Having shorter arms and legs in comparison to their trunk can make developmental skills such as sitting difficult. This is because children are unable to rely on using their arms to prop them up in the same fashion than a child who is typically developing would,  therefore common compensatory techniques are learnt to overcome this which is great at the time of achieving the task, however can cause problems further down the line (such as knee and back pain). A physiotherapist can help your child develop gross motor skills such as sitting and walking, without them learning to rely on compensatory movements to achieve the task.

4.Decreased muscle strength (affecting fluidity of movement)

Reduced muscle strength will impact the fluidity and ease at which a movement is performed. Strength can be significantly improved through practice and repetition of movements in the right movement plane which is important to avoid the development of compensatory movement patterns. The physiotherapist will demonstrate and advise on play positions to help strengthen up weaker muscles (commonly around the hips and shoulders) to enhance their independence and function. They may recommend a block of treatment to work towards specific goals and will use facilitation to help assist your child in working muscles that are weaker.

TheraTogs:

TheraTogs is a useful tool that a physiotherapist may recommend using in conjunction with their therapy. TheraTogs is a therapeutic garment used to increase stability and help give proprioceptive feedback to the client. Specific strapping is used to help improve the alignment of the spine and pelvis to prevent the development of compensatory movement patterns and to encourage movement within a functional and well-aligned movement pattern.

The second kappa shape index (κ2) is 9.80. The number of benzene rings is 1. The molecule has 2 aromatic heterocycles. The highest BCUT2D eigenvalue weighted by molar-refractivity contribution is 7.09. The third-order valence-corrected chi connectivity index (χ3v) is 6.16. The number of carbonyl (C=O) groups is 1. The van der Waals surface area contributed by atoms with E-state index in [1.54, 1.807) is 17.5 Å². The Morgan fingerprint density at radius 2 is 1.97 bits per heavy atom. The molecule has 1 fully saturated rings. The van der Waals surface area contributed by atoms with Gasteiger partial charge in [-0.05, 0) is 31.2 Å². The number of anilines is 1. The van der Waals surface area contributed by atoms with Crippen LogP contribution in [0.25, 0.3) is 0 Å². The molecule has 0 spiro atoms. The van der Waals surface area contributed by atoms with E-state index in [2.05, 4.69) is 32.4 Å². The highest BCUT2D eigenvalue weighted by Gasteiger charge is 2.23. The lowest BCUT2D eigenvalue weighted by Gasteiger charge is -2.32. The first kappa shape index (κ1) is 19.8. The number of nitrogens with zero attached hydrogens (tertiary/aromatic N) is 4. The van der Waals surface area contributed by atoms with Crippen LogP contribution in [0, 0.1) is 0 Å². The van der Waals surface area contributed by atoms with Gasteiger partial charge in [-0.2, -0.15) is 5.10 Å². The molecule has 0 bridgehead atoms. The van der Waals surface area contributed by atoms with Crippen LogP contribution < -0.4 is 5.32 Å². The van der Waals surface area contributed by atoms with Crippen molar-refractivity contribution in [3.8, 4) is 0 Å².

Examples of compensatory movement patterns:

  • Walking with feet turned out
  • Standing in a lordotic (stomach out and back arched) posture
  • Sitting with their back rounded
  • Sitting with legs stretched out really wide/ Lying in “frog-legged posture”

Examples of common positions you might find your child rests in and what you can do to help…

  • Star fish posture
  • Frog legged posture

Due to a combination of increased laxity at joints and increased hypotonia, children with Down Syndrome also often adopt postures which allow them to take up as much of their base of support as possible.

So, when lying on their back children with low tone often adopt a “star fish” posture – they’re taking up as much of their base of support as possible because anything else takes a lot more effort. This lack of muscle tone makes it difficult for them to actively lift their arms up to play with their play-mobile, for example.

What to do? By rolling up a towel in a sausage shape and placing it under your child’s shoulders you are giving them a little bit of added support, which ultimately will help them to not only maintain a more functional position, but it will also support them in achieving the task of reaching up for their toys.

Additionally, if your child likes to adopt the famous “frog-legged” posture, by using the towel trick around their hips it’ll give them the added support they require to hold their hips in a neutral position whilst also helping to develop the strength needed later-on for crawling and walking.

The more they practice a task successfully, the more muscle strength they’re building up and will be able to reach their developmental goals successfully.

Lucy Pearson (Specialist Paediatric Physiotherapist)
Contact the clinic on 01604 493066